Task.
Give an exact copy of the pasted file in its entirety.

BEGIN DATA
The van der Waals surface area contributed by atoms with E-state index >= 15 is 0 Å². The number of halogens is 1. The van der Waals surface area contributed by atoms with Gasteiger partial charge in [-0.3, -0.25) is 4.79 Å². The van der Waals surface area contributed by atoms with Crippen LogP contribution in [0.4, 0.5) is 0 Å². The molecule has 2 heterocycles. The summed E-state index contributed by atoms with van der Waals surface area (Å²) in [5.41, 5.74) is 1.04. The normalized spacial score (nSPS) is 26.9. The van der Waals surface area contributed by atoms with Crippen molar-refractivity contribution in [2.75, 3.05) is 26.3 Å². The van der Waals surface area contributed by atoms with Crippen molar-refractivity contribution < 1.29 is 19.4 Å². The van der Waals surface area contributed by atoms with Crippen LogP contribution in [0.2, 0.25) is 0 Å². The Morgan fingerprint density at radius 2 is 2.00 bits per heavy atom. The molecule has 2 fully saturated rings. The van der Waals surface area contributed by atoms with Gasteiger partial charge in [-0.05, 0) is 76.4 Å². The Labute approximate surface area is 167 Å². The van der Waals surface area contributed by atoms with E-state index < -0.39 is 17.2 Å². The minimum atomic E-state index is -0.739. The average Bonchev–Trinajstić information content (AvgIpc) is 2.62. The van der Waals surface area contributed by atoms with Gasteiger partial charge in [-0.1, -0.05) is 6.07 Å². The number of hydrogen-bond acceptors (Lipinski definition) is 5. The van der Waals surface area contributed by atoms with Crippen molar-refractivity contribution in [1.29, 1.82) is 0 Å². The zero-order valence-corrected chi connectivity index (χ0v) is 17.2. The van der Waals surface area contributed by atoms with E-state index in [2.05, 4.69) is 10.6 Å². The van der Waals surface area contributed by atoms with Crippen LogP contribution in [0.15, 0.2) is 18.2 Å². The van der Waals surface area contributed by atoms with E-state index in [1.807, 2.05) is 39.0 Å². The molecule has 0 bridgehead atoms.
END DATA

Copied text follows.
The van der Waals surface area contributed by atoms with E-state index >= 15 is 0 Å². The number of halogens is 1. The van der Waals surface area contributed by atoms with Gasteiger partial charge in [-0.3, -0.25) is 4.79 Å². The van der Waals surface area contributed by atoms with Crippen LogP contribution in [0.4, 0.5) is 0 Å². The molecule has 2 heterocycles. The summed E-state index contributed by atoms with van der Waals surface area (Å²) in [5.41, 5.74) is 1.04. The normalized spacial score (nSPS) is 26.9. The van der Waals surface area contributed by atoms with Crippen molar-refractivity contribution in [2.75, 3.05) is 26.3 Å². The van der Waals surface area contributed by atoms with Crippen molar-refractivity contribution < 1.29 is 19.4 Å². The van der Waals surface area contributed by atoms with Crippen LogP contribution in [0.2, 0.25) is 0 Å². The Morgan fingerprint density at radius 2 is 2.00 bits per heavy atom. The molecule has 2 fully saturated rings. The van der Waals surface area contributed by atoms with Gasteiger partial charge in [-0.05, 0) is 76.4 Å². The Labute approximate surface area is 167 Å². The van der Waals surface area contributed by atoms with E-state index < -0.39 is 17.2 Å². The minimum atomic E-state index is -0.739. The average Bonchev–Trinajstić information content (AvgIpc) is 2.62. The van der Waals surface area contributed by atoms with Gasteiger partial charge in [-0.1, -0.05) is 6.07 Å². The number of hydrogen-bond acceptors (Lipinski definition) is 5. The van der Waals surface area contributed by atoms with Crippen molar-refractivity contribution in [1.29, 1.82) is 0 Å². The zero-order valence-corrected chi connectivity index (χ0v) is 17.2. The van der Waals surface area contributed by atoms with E-state index in [2.05, 4.69) is 10.6 Å². The van der Waals surface area contributed by atoms with Crippen LogP contribution in [0.15, 0.2) is 18.2 Å². The van der Waals surface area contributed by atoms with E-state index in [1.807, 2.05) is 39.0 Å². The molecule has 0 bridgehead atoms.